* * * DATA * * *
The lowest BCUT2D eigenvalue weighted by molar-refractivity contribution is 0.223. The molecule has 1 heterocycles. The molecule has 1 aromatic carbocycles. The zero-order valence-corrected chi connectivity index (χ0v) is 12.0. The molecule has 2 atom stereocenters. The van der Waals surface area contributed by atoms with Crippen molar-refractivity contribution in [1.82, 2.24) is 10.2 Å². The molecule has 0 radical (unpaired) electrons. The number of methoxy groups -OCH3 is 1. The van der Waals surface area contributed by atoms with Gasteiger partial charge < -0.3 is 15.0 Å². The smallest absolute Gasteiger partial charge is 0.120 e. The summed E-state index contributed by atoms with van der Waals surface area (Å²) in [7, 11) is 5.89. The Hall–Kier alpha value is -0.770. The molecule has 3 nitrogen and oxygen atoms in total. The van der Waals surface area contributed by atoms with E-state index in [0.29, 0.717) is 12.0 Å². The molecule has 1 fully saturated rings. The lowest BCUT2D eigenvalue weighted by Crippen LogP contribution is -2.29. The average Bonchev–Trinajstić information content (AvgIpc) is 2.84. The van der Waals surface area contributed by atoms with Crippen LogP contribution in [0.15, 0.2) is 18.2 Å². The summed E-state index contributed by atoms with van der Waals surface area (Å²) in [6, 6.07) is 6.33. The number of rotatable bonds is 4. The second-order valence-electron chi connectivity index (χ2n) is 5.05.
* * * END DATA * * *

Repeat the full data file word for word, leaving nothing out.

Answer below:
The lowest BCUT2D eigenvalue weighted by molar-refractivity contribution is 0.223. The molecule has 1 heterocycles. The molecule has 1 aromatic carbocycles. The zero-order valence-corrected chi connectivity index (χ0v) is 12.0. The molecule has 2 atom stereocenters. The van der Waals surface area contributed by atoms with Crippen molar-refractivity contribution in [1.82, 2.24) is 10.2 Å². The molecule has 0 radical (unpaired) electrons. The number of methoxy groups -OCH3 is 1. The van der Waals surface area contributed by atoms with Gasteiger partial charge < -0.3 is 15.0 Å². The smallest absolute Gasteiger partial charge is 0.120 e. The summed E-state index contributed by atoms with van der Waals surface area (Å²) in [7, 11) is 5.89. The Hall–Kier alpha value is -0.770. The molecule has 3 nitrogen and oxygen atoms in total. The van der Waals surface area contributed by atoms with E-state index in [0.29, 0.717) is 12.0 Å². The molecule has 1 fully saturated rings. The lowest BCUT2D eigenvalue weighted by Crippen LogP contribution is -2.29. The average Bonchev–Trinajstić information content (AvgIpc) is 2.84. The van der Waals surface area contributed by atoms with Crippen LogP contribution in [0.15, 0.2) is 18.2 Å². The summed E-state index contributed by atoms with van der Waals surface area (Å²) in [6, 6.07) is 6.33. The number of rotatable bonds is 4. The second-order valence-electron chi connectivity index (χ2n) is 5.05.